Spousal Support
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Spousal Support

  • How much spousal support will I have to pay?
  • How much spousal support will I receive?
  • How long will spousal support continue?

If you are going through a dissolution, or if you are thinking about filing for dissolution, you are probably wondering about these questions.

In some states, spousal support is called “alimony”; in other states, it is called “maintenance.” The Internal Revenue Service uses the term “alimony” in its publications and forms.

In California, spousal support is based upon the factors set forth in Family Code Section 4320. Those factors include the marital standard of living, the length of the marriage, the income or earning capacity of each spouse, the assets and obligations of each spouse, the age and health of each spouse, the extent to which the earning capacity of a spouse was affected by domestic duties, and the needs of each spouse based upon the marital standard of living.

The amount of spousal support is usually decided by negotiation. If a trial is necessary, the judge must consider all of the factors in Family Code Section 4320 and make findings on each factor.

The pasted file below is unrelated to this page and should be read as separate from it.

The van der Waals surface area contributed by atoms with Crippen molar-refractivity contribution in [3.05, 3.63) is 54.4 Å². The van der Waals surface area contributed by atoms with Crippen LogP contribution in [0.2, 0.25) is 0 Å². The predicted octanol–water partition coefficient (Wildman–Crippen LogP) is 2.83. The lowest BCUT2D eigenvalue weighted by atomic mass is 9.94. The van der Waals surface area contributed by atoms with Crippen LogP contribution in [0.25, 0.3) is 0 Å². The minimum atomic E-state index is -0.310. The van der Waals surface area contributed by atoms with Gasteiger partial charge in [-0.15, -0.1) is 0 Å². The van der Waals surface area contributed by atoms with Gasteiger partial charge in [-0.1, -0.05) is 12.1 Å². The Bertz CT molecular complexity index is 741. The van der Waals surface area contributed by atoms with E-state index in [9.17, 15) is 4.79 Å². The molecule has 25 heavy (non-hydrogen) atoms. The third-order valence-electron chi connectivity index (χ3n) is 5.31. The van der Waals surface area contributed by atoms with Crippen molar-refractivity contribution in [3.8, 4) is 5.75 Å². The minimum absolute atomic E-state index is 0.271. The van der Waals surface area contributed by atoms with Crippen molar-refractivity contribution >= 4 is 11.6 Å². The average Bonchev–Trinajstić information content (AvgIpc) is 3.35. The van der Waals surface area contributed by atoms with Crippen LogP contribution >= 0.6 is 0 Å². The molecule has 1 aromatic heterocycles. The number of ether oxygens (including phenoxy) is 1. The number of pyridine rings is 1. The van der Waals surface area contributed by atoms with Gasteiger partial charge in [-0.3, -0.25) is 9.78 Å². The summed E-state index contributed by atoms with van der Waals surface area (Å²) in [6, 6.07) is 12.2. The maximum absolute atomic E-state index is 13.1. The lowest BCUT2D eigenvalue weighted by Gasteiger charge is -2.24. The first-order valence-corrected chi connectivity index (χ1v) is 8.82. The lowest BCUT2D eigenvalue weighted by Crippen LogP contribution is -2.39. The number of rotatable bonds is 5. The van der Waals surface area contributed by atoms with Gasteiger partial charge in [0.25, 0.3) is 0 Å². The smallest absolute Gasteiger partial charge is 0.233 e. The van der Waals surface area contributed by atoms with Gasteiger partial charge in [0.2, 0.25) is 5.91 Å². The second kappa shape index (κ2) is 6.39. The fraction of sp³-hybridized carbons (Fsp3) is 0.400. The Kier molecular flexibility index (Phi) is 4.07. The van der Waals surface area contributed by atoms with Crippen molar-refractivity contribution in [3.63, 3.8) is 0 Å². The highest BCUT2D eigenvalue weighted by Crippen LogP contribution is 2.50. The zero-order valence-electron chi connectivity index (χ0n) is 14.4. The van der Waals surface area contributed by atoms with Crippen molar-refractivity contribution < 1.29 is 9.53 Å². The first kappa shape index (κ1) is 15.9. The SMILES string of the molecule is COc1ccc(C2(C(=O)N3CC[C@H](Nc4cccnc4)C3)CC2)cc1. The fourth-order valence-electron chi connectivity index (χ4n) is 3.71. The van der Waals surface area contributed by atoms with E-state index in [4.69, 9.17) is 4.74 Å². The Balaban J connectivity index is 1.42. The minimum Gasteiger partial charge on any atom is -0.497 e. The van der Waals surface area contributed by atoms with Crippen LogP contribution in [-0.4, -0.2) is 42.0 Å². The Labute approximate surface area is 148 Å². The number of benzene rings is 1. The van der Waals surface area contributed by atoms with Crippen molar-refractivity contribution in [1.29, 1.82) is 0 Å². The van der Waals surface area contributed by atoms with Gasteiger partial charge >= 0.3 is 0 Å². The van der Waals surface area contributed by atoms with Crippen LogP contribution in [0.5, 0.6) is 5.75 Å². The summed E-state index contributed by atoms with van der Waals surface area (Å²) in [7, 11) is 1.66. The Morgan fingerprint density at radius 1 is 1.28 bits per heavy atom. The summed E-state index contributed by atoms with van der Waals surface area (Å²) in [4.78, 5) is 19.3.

The judge has wide discretion to decide the amount of spousal support after considering the 4320 factors. However, the duration of spousal support is subject to Family Code section 4336, which provides that in a marriage of long duration (more than 10 years), the court retains jurisdiction indefinitely over spousal support, unless the parties agree otherwise. As a practical matter, that means that if the court makes an order for spousal support at trial, and if the marriage is more than 10 years, the court cannot set a termination date unless the parties agree. Thus, spousal support will continue until the remarriage of the supported party, the death of either party, or further order of the court.

In such cases, the payor of spousal support will typically file for modification of spousal support when there has been a material change of circumstances after the divorce. For example, if the payor loses his job, or retires at the normal retirement age, that would be a change of circumstances which would justify a modification of support.

Another example of change of circumstances is if the supported spouse obtains a better job at higher pay, receives an inheritance, or if the supported spouse stops receiving child support for a child of the marriage.